The great writer Toni Morrison, born in 1931 as Chloe Wofford in Lorain, Ohio, educated at Lorain High School, Howard University, and Cornell University, an editor at Random House, a professor at Texas Southern University, Howard University, the State University of New York, and Princeton, and, most importantly, the author of The Bluest Eye, Sula, Song of Solomon, Beloved, and Paradise, and other books, has died in New York, August 5, 2019. She published the essay collection The Source of Self-Regard earlier in 2019. Her book Beloved was made into a 1998 film by director Jonathan Demme, starring Oprah Winfrey and Danny Glover. Toni Morrison herself has appeared in several documentaries, including The Foreigner’s Home (2018) by Rian Brown and Geoff Pingree, inspired by an interdisciplinary exhibit Morrison curated at Louvre, focused on the idea of the stranger, the foreigner, the immigrant and featuring screening of Charles Burnett films, literary discussions, and musical performances; and the audio-visual life and career retrospective, The Pieces I Am (2019) by Timothy Greenfield-Sanders, featuring Morrison and several of her friends and colleagues. (Morrison participated as well in the 2005 Cannes film festival as a juror, along with Javier Bardem, Agnes Varda, John Woo and others.) Toni Morrison is known for her editing and writing, and for being the recipient of the Pulitzer Prize for Beloved, and for being the first African-American woman to win the Nobel Prize.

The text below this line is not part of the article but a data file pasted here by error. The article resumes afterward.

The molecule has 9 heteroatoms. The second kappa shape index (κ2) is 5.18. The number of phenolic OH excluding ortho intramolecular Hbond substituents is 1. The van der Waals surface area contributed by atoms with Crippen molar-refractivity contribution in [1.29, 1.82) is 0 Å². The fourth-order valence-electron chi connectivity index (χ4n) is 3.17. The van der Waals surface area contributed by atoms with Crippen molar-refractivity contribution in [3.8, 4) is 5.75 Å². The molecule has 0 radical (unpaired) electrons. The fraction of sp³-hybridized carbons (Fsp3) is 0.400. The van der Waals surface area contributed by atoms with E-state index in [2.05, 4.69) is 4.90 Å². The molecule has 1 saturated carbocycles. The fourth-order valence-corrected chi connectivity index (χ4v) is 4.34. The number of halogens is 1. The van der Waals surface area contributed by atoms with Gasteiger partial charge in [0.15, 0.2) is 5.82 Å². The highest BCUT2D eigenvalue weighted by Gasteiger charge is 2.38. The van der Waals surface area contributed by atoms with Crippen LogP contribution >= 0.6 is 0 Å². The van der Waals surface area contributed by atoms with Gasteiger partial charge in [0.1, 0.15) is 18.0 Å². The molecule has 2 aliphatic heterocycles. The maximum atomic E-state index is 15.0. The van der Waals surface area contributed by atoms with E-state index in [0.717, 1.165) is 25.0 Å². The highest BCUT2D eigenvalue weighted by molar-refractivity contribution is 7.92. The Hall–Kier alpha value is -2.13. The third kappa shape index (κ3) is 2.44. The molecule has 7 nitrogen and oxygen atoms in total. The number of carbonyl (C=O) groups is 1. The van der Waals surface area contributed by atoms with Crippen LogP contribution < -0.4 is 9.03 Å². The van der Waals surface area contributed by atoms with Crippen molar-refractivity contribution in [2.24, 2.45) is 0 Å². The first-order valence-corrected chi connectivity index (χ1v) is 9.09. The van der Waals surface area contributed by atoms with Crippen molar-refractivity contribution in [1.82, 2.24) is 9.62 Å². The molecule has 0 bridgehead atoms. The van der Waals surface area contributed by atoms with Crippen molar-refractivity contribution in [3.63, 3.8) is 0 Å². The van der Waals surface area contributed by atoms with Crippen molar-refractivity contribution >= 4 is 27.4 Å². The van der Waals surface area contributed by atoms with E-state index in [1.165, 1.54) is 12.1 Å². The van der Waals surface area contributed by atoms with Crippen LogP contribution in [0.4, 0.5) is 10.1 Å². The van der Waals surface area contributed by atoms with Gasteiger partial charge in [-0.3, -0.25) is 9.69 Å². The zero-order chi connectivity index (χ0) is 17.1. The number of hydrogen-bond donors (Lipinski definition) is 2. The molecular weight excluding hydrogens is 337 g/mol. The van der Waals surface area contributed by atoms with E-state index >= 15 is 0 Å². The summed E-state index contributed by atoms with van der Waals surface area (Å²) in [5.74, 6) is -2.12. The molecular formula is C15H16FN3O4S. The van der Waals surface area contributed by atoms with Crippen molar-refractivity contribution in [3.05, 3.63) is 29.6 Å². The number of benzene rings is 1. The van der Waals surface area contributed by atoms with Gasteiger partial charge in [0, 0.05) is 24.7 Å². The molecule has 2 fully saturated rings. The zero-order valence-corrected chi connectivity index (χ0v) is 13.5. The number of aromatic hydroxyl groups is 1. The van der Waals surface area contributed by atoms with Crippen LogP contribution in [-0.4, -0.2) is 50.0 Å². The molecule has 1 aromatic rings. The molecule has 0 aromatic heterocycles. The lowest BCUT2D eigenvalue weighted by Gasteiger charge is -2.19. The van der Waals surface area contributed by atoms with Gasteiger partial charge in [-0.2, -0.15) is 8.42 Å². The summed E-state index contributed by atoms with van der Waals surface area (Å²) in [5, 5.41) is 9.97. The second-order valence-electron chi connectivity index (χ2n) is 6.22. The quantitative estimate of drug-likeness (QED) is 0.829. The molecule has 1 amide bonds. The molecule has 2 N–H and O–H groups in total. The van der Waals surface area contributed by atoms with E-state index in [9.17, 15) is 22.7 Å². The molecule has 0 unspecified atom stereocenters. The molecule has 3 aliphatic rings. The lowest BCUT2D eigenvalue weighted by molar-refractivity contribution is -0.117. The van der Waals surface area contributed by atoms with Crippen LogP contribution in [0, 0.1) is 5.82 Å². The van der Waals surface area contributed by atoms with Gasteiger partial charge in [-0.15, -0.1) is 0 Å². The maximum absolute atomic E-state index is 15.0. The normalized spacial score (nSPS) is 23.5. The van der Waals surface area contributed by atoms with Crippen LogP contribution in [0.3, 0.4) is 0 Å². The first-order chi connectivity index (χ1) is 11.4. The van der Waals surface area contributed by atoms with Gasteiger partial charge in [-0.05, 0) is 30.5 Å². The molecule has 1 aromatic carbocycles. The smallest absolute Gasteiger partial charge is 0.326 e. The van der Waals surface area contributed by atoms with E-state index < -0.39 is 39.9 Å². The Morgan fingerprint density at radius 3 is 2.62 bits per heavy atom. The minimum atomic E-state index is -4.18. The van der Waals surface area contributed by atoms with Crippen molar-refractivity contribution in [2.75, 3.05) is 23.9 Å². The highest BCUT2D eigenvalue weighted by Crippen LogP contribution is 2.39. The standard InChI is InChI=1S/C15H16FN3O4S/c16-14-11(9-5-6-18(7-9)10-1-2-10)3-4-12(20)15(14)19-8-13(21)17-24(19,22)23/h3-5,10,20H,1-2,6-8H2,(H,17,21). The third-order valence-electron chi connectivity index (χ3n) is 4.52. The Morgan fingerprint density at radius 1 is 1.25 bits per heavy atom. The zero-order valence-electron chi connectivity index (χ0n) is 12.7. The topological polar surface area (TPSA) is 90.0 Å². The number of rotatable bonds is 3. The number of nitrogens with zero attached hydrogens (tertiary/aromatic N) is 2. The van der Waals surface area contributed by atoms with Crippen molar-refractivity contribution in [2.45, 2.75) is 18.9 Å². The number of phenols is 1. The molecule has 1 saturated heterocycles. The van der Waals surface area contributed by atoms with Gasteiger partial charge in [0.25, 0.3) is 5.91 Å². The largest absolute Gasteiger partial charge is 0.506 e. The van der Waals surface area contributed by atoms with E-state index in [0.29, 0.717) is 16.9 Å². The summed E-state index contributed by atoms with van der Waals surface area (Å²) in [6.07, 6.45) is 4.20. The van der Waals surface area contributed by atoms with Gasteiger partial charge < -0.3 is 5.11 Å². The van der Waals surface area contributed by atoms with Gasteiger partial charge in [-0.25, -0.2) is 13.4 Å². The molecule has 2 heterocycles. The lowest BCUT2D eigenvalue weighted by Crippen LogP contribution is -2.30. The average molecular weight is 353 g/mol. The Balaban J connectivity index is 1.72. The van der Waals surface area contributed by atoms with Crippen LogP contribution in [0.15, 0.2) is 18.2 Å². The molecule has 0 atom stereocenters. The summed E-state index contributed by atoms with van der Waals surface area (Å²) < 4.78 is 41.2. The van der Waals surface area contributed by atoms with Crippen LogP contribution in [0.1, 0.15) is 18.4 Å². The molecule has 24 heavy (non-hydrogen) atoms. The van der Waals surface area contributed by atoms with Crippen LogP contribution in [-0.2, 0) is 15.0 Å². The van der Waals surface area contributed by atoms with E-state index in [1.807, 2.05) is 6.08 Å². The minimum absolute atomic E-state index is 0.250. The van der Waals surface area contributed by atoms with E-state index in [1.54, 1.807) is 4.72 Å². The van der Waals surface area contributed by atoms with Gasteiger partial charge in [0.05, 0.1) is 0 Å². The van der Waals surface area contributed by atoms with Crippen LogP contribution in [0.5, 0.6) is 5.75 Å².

• John Singleton (1968-April 29, 2019)

    April 30th, 2019

    One of the most important Africa American directors of recent years, John Singleton has died at the young age of 51. Singleton came to prominence with his striking debut about LA street gangs Boyz N the Hood (1991) and followed that with Poetic Justice (1993), Higher Learning (1995), Rosewood (1997), Shaft (2000) and many other films, often featuring strong black characters and urban social issues. Along with Spike Lee Singleton was a powerful voice of creative expression for the experiences of Black Americans in the 1990s and 2000s.

  • Larry Cohen

    March 24th, 2019

    The generation of great American horror auteurs of the 1970s, when horror was wedded to social unrest without sacrificing scares, is slowly leaving us with the most recent to fall, Larry Cohen (1941-March 23, 2019). Cohen was 77. Cohen started as a scriptwriter and always hung on to his ability to write great eccentric characters and stories on the pulse of the underdog. Cohen spared no punches with his social criticism and was less concerned with visual style as he was with critical subtext (consumerism in Stuff, political paranoia in The Invaders TV show, religion and cult indoctrination in God Told Me To, greed and opportunism in Q, vigilantism in Maniac Cop, class in Bone, etc.). He was outspoken, brash, funny and a bit of an iconoclast. His wry social satire and gritty style will be missed.